It’s telling that we never named really named him. He arrived, half-wanted, for my sister’s 16th birthday. We debated for a few weeks about what to name him. My oldest brother, always erudite, suggested “Canis,” the genus for dogs. I was only 12, so perhaps “Puppy,” was the junior high school equivalent.We gave up trying to name him after a couple weeks. He stayed “Puppy.” He was a generic.
He was clearly a terrier, not just in looks but in spirit. We were told he was nine-months old, but I don’t remember him growing or even changing much. He was skinny and scrappy, his coat was never quite right. His height and the spray of hair made him seem bigger than he was, but he was 25-pounds sopping wet.
My God he was fierce, though. Not long after we got him, he took on a white shepherd down the street. The shepherd guarded a house and a junkyard, making him, in fact, a junkyard dog. My friends and I were terrified of him. The shepherd, though, made the mistake of wandering too far up the street toward our house. Puppy took him on and slaughtered him. I just watched a video of a hyena taking on a zebra. The scenes really weren’t much different. The shepherd never came up the street again.
Puppy was also profligate. I saw him in action more than a couple of times. He didn’t seem to have a type, really. Some of his playmates were bigger, some smaller, some were purebred, some were mutts like him. Puppy decided to have a date once right in the middle of one of my Pony League baseball games. We threw gloves at them, tried to chase them off; even a garden hose didn’t stop him. He finished his job. Within a couple of years, we started to notice more and more dogs around the neighborhood who looked sort of like Puppy. Picture a beagle with that spray of fur or a spaniel with Puppy’s semi-deranged look in his eyes.
When he was around us, Puppy was a sweet dog though. We were latchkey kids, and whoever made it home first was greeted with an orgasm of Puppy’s excitement. In good weather, he would have been in the yard. He would hear the side gate, make for it on a sprint, and bounce off it before we could even swing it open. He would then race to the back door, bounce off that, and come bombing back at us. Our sideyard couldn’t have been longer than 40 feet, but Puppy would repeat this again and again. He would bounce off the back door, make it back to our feet, sprint back to the door, return, and on and on. He was so quick on his feet that he could do this 15 or more times before we got to the door. It wasn’t a bad end to a day at school.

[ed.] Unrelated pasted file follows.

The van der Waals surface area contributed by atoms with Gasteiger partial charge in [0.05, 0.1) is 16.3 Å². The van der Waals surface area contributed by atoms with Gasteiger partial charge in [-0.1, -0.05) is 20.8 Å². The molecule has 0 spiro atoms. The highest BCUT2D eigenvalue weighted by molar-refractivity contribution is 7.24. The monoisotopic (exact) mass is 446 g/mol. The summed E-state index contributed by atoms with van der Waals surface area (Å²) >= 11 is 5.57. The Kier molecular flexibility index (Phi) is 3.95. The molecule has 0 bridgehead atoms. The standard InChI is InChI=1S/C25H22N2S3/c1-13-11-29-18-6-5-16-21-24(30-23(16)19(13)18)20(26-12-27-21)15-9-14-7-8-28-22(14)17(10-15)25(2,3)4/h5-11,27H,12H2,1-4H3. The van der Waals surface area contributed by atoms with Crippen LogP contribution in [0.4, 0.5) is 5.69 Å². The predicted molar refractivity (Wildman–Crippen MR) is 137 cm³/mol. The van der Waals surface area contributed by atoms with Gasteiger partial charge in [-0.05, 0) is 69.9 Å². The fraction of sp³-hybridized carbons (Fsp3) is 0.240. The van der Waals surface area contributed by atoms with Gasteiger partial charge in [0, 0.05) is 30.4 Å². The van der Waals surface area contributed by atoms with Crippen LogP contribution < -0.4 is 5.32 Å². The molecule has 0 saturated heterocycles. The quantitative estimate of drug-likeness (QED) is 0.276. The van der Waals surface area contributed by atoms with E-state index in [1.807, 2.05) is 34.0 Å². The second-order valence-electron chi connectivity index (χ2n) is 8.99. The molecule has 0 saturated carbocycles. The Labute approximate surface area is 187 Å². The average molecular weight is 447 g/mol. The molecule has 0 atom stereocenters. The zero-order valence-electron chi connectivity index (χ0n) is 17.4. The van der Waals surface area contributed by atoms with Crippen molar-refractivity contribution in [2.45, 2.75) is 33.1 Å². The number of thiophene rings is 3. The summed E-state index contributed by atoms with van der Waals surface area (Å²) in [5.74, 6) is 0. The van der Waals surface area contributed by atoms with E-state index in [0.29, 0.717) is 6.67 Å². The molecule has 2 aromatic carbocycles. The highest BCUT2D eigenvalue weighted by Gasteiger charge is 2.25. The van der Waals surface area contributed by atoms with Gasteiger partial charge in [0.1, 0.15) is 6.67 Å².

Puppy had his inner circle. He challenged friends who visited until he had met them ten or so times. He controlled the flow of the house. All friendly traffic to our house was through the backdoor into the kitchen. Only strangers rang the front doorbell. I have no doubt Puppy would have mauled every stranger he could sink his teeth into, but he seemed to know a frontal attack might not work. He was only 25 pounds after all, so he would stand behind the door as it opened and begin this low, menacing growl. He would keep at it however long the conversation at the door took. The stranger would stammer and sweat, then snap from the pressure in less than a minute, turn and leave. Puppy seemed to especially like scaring off Jehovah’s Witnesses, even the cute girl from my high school, no matter how many times I tried to tell him not to.
As attached as he was to my mom and my siblings, he made it clear that he could have happily and successfully lived on his own. He escaped the house and the yard every chance he got. If we happened to go out the front door for some reason, he always got in our legs, turned us around, and bolted out. He would do the same thing if we carelessly left the gate open for a beat too long when we were taking in the trash barrels. He would be gone for hours but would always come back.